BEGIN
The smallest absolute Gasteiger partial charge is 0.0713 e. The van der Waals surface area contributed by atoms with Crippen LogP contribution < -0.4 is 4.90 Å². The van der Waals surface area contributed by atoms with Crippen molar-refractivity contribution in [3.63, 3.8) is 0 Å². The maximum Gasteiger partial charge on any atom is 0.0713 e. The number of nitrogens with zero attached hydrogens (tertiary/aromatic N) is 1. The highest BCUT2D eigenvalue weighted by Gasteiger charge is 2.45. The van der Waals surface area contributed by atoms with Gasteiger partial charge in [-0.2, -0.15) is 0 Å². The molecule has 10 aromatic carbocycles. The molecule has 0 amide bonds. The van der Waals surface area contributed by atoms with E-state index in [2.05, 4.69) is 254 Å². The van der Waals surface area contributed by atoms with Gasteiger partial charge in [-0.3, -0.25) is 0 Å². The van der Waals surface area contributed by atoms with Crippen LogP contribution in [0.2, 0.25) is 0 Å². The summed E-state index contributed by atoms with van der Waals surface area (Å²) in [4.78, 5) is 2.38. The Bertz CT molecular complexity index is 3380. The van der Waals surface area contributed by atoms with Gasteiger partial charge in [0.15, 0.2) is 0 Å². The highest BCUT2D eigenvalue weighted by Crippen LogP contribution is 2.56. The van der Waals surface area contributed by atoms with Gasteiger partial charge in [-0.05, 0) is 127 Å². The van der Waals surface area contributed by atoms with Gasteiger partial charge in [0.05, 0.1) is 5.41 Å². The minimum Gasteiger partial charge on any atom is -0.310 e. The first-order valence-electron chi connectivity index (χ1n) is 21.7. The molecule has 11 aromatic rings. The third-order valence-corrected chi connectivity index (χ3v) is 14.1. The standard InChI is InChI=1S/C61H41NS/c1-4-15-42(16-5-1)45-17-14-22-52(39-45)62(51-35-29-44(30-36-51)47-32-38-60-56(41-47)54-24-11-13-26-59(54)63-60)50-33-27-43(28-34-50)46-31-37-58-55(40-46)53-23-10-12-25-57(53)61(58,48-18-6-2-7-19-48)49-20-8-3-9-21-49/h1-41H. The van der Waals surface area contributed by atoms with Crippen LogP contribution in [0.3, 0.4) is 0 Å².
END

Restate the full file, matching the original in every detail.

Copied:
The smallest absolute Gasteiger partial charge is 0.0713 e. The van der Waals surface area contributed by atoms with Crippen LogP contribution < -0.4 is 4.90 Å². The van der Waals surface area contributed by atoms with Crippen molar-refractivity contribution in [3.63, 3.8) is 0 Å². The maximum Gasteiger partial charge on any atom is 0.0713 e. The number of nitrogens with zero attached hydrogens (tertiary/aromatic N) is 1. The highest BCUT2D eigenvalue weighted by Gasteiger charge is 2.45. The van der Waals surface area contributed by atoms with Gasteiger partial charge in [-0.2, -0.15) is 0 Å². The molecule has 10 aromatic carbocycles. The molecule has 0 amide bonds. The van der Waals surface area contributed by atoms with E-state index in [2.05, 4.69) is 254 Å². The van der Waals surface area contributed by atoms with Gasteiger partial charge in [-0.3, -0.25) is 0 Å². The van der Waals surface area contributed by atoms with Crippen LogP contribution in [0.2, 0.25) is 0 Å². The summed E-state index contributed by atoms with van der Waals surface area (Å²) in [4.78, 5) is 2.38. The Bertz CT molecular complexity index is 3380. The van der Waals surface area contributed by atoms with Gasteiger partial charge in [0.15, 0.2) is 0 Å². The highest BCUT2D eigenvalue weighted by Crippen LogP contribution is 2.56. The van der Waals surface area contributed by atoms with Gasteiger partial charge in [-0.05, 0) is 127 Å². The van der Waals surface area contributed by atoms with Gasteiger partial charge in [0.05, 0.1) is 5.41 Å². The minimum Gasteiger partial charge on any atom is -0.310 e. The first-order valence-electron chi connectivity index (χ1n) is 21.7. The molecule has 11 aromatic rings. The third-order valence-corrected chi connectivity index (χ3v) is 14.1. The standard InChI is InChI=1S/C61H41NS/c1-4-15-42(16-5-1)45-17-14-22-52(39-45)62(51-35-29-44(30-36-51)47-32-38-60-56(41-47)54-24-11-13-26-59(54)63-60)50-33-27-43(28-34-50)46-31-37-58-55(40-46)53-23-10-12-25-57(53)61(58,48-18-6-2-7-19-48)49-20-8-3-9-21-49/h1-41H. The van der Waals surface area contributed by atoms with Crippen LogP contribution in [0.3, 0.4) is 0 Å².